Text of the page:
This situation is further exacerbated in the case of homoöligomeric membrane proteins, for which dense restraint collection is often impractical. In the case of Diacylglycerol Kinase from Escherichia coli (henceforth, simply DAGK), a membrane-associated homo-trimer, two different structures have been published. The solution NMR structure of DAGK, determined using ambiguously-assigned distance restraints, possesses a domain-swapped subunit interface, while the crystal structure has a subunit with a more compact conformation and without domain-swapping.

Here we show that the difference between the two structures is due to the local minimum limitations of current methodology for NMR structure determination. We demonstrate that this limitation can be mitigated by searching over topologically distinct folds using a systematic approach called Fold-Operator Theory. Once an initial satisfying fold is discovered, mathematical operators transform the fold into alternate folds. The operators define a group action on the configuration space of protein folds. These alternative folds can be subsequently refined using traditional simulated annealing methods and evaluated for restraint satisfaction. Using this systematic approach, we found 48 distinct folds of DAGK, among which 9, including the published NMR and crystal folds, upon energy minimization, satisfied experimental restraints.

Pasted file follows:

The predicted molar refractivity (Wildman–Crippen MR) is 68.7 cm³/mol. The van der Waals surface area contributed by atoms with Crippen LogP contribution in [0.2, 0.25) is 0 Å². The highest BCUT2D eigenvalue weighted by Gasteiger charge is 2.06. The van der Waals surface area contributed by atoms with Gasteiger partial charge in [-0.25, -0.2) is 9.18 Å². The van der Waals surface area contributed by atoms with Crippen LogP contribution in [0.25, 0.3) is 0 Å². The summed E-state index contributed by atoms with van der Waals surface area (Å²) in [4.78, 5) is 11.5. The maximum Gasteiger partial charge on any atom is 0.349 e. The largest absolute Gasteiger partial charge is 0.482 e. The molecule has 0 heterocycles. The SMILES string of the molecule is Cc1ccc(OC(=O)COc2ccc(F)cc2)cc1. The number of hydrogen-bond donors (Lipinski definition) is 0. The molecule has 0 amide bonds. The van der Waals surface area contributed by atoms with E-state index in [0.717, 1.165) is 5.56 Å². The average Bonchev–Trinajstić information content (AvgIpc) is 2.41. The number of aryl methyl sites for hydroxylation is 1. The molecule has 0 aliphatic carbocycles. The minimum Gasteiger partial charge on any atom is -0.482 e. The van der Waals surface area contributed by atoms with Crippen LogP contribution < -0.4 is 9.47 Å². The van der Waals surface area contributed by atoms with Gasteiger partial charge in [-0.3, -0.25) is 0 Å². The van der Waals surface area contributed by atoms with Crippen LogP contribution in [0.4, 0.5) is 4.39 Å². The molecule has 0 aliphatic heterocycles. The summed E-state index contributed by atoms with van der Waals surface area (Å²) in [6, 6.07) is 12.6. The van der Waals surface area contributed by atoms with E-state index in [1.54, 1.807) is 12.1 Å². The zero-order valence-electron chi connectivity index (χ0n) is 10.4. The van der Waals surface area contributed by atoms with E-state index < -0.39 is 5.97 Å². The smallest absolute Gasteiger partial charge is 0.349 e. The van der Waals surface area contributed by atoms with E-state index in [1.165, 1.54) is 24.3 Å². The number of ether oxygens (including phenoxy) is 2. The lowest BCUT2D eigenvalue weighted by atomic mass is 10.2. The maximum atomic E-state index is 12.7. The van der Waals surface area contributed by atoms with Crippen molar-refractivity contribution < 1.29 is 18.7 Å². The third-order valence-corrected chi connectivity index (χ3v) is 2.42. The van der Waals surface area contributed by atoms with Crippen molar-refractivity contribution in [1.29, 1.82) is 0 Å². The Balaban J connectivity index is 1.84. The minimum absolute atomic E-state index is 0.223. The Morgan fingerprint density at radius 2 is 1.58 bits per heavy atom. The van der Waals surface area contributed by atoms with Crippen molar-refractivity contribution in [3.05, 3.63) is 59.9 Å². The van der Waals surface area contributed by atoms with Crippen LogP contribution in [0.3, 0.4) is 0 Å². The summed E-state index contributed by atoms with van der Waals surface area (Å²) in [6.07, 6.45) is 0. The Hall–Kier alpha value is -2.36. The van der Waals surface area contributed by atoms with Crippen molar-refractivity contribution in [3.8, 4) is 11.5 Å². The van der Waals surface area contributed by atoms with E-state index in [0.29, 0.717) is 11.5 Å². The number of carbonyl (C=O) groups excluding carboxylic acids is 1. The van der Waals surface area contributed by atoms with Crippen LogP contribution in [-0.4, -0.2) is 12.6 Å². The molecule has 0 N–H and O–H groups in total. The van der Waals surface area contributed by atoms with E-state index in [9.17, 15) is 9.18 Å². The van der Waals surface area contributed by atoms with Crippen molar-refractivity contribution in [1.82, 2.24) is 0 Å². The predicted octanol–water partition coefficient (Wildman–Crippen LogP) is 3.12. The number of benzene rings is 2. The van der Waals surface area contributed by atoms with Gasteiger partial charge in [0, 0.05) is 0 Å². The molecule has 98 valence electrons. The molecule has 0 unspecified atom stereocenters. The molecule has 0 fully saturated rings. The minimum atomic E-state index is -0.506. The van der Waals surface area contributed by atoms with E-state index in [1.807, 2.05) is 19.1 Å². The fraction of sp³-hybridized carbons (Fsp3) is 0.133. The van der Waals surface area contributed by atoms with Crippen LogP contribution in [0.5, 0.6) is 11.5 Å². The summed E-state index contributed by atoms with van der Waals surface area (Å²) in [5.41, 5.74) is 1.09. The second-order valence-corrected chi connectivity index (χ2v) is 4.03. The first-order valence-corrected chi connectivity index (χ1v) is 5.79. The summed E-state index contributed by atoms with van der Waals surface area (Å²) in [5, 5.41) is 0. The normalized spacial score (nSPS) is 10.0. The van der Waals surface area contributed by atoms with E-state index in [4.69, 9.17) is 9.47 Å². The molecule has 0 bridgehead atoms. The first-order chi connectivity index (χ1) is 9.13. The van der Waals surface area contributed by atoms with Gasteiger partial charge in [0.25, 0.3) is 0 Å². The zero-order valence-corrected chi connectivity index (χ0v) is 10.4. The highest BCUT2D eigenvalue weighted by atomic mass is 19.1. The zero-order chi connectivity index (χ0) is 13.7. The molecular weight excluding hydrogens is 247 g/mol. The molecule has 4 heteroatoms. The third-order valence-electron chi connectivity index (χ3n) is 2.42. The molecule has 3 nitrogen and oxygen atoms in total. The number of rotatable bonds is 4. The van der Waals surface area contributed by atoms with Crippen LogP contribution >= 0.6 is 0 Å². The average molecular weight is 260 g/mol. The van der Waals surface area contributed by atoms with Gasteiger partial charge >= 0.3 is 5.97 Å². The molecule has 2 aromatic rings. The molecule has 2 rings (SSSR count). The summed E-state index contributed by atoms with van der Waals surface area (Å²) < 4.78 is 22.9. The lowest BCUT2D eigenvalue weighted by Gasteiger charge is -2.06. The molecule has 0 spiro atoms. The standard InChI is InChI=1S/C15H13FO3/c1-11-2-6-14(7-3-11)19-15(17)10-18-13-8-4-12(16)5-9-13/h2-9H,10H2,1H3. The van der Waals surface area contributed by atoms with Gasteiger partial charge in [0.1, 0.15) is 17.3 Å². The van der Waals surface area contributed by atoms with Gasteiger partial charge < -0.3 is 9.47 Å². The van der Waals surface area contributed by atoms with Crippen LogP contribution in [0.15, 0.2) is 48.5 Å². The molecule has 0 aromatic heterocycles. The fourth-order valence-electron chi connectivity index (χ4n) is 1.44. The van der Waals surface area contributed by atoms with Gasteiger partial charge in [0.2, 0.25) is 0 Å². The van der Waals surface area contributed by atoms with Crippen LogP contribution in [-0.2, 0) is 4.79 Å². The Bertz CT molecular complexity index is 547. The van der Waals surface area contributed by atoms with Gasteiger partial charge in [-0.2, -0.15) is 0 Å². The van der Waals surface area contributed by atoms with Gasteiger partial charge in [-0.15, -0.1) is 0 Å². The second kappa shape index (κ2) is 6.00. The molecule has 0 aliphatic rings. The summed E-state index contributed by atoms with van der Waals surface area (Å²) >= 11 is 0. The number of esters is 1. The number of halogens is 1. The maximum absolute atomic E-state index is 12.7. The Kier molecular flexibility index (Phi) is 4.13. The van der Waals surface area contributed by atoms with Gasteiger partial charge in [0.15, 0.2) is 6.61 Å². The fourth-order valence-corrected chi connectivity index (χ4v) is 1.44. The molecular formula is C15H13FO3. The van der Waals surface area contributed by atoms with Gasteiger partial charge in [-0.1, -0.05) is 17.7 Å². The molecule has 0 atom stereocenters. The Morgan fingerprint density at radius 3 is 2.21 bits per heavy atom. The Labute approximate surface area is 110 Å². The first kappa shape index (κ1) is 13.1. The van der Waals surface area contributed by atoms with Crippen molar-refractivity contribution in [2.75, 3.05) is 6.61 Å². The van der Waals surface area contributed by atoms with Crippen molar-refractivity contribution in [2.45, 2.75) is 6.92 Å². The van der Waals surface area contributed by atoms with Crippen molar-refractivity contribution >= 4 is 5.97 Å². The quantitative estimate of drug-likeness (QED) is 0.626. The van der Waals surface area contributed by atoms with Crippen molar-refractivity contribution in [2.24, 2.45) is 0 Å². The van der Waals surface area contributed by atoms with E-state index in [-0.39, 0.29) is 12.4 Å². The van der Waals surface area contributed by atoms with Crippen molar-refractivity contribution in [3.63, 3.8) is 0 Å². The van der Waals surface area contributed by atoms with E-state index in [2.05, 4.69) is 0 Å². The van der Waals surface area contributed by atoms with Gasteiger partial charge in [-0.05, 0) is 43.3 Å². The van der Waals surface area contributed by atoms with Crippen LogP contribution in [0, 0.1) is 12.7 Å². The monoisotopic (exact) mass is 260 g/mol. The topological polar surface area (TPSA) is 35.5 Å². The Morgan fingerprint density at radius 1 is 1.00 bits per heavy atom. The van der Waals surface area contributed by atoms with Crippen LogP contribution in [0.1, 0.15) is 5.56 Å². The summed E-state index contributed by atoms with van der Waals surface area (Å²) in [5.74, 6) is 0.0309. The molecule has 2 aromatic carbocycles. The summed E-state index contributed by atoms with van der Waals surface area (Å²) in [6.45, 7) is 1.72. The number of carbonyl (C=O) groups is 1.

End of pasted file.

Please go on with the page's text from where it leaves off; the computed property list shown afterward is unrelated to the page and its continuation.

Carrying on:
We have demonstrated our method on DAGK, showing how to find a remarkable variety of satisfying folds, but the method can also be applied to other homoöligomeric proteins where ambiguous restraints necessarily hinder structure determination with simulated annealing.

In some cases, structures designed from one fold changed to another fold during refinement. There are eight such switches in total, which are shown in our paper. When viewed as a dynamical system, the network of fold switches has two prominent attractors. One is at fold O (the NMR fold) and the other is at fold B, which is not related to any published structure. See the blue letters in our paper to find the names of the folds. Six out of the top seven structures by Xplor total energy and six out of the top seven structures by RMS violation index were either seeded from, or switched to, one of these two attractor folds.